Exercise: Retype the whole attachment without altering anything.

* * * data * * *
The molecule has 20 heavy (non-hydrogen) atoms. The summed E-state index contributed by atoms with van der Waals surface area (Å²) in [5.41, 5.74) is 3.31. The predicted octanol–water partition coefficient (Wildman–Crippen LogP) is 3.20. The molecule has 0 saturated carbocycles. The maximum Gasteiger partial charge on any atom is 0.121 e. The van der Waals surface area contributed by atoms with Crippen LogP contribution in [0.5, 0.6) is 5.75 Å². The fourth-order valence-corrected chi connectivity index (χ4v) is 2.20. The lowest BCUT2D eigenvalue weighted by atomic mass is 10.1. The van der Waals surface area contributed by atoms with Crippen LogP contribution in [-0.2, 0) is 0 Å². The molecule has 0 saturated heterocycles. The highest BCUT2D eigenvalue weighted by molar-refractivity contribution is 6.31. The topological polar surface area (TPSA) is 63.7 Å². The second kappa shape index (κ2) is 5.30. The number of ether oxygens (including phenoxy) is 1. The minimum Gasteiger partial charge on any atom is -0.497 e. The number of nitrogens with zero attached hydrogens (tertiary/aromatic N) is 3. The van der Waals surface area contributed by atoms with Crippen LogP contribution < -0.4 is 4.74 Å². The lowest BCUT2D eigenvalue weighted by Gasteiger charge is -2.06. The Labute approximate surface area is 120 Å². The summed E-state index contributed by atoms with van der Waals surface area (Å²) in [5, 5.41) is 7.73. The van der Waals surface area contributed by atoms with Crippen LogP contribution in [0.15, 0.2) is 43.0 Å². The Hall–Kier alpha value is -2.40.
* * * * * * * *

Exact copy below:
The molecule has 20 heavy (non-hydrogen) atoms. The summed E-state index contributed by atoms with van der Waals surface area (Å²) in [5.41, 5.74) is 3.31. The predicted octanol–water partition coefficient (Wildman–Crippen LogP) is 3.20. The molecule has 0 saturated carbocycles. The maximum Gasteiger partial charge on any atom is 0.121 e. The van der Waals surface area contributed by atoms with Crippen LogP contribution in [0.5, 0.6) is 5.75 Å². The fourth-order valence-corrected chi connectivity index (χ4v) is 2.20. The lowest BCUT2D eigenvalue weighted by atomic mass is 10.1. The van der Waals surface area contributed by atoms with Crippen LogP contribution in [-0.2, 0) is 0 Å². The molecule has 0 saturated heterocycles. The highest BCUT2D eigenvalue weighted by molar-refractivity contribution is 6.31. The topological polar surface area (TPSA) is 63.7 Å². The second kappa shape index (κ2) is 5.30. The number of ether oxygens (including phenoxy) is 1. The minimum Gasteiger partial charge on any atom is -0.497 e. The number of nitrogens with zero attached hydrogens (tertiary/aromatic N) is 3. The van der Waals surface area contributed by atoms with Crippen LogP contribution < -0.4 is 4.74 Å². The lowest BCUT2D eigenvalue weighted by Gasteiger charge is -2.06. The Labute approximate surface area is 120 Å². The summed E-state index contributed by atoms with van der Waals surface area (Å²) in [5, 5.41) is 7.73. The van der Waals surface area contributed by atoms with Crippen LogP contribution in [0.15, 0.2) is 43.0 Å². The Hall–Kier alpha value is -2.40.